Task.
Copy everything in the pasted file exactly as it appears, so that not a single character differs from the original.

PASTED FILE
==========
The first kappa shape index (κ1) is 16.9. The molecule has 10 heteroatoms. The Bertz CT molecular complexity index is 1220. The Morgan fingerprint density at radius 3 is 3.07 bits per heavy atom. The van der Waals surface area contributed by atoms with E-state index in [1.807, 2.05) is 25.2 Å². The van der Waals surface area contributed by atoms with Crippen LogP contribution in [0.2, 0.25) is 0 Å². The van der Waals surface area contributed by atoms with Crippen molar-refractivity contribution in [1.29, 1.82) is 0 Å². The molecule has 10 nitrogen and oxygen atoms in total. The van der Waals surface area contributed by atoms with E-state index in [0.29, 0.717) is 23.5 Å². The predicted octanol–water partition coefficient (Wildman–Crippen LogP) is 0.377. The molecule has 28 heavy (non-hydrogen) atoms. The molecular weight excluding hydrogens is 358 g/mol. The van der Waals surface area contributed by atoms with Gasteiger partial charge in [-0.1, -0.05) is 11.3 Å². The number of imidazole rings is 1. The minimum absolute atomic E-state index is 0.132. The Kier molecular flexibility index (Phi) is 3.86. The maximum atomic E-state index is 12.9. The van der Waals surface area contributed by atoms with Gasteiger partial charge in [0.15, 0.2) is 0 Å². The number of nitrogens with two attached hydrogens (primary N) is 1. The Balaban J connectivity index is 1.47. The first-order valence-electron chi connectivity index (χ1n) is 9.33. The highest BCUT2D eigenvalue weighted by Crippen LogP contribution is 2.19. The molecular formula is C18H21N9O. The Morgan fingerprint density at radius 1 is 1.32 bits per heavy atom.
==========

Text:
The first kappa shape index (κ1) is 16.9. The molecule has 10 heteroatoms. The Bertz CT molecular complexity index is 1220. The Morgan fingerprint density at radius 3 is 3.07 bits per heavy atom. The van der Waals surface area contributed by atoms with E-state index in [1.807, 2.05) is 25.2 Å². The van der Waals surface area contributed by atoms with Crippen LogP contribution in [0.2, 0.25) is 0 Å². The van der Waals surface area contributed by atoms with Crippen molar-refractivity contribution in [1.29, 1.82) is 0 Å². The molecule has 10 nitrogen and oxygen atoms in total. The van der Waals surface area contributed by atoms with E-state index in [0.29, 0.717) is 23.5 Å². The predicted octanol–water partition coefficient (Wildman–Crippen LogP) is 0.377. The molecule has 28 heavy (non-hydrogen) atoms. The molecular weight excluding hydrogens is 358 g/mol. The van der Waals surface area contributed by atoms with Gasteiger partial charge in [-0.1, -0.05) is 11.3 Å². The number of imidazole rings is 1. The minimum absolute atomic E-state index is 0.132. The Kier molecular flexibility index (Phi) is 3.86. The maximum atomic E-state index is 12.9. The van der Waals surface area contributed by atoms with Gasteiger partial charge in [0.15, 0.2) is 0 Å². The number of nitrogens with two attached hydrogens (primary N) is 1. The Balaban J connectivity index is 1.47. The first-order valence-electron chi connectivity index (χ1n) is 9.33. The highest BCUT2D eigenvalue weighted by Crippen LogP contribution is 2.19. The molecular formula is C18H21N9O. The Morgan fingerprint density at radius 1 is 1.32 bits per heavy atom.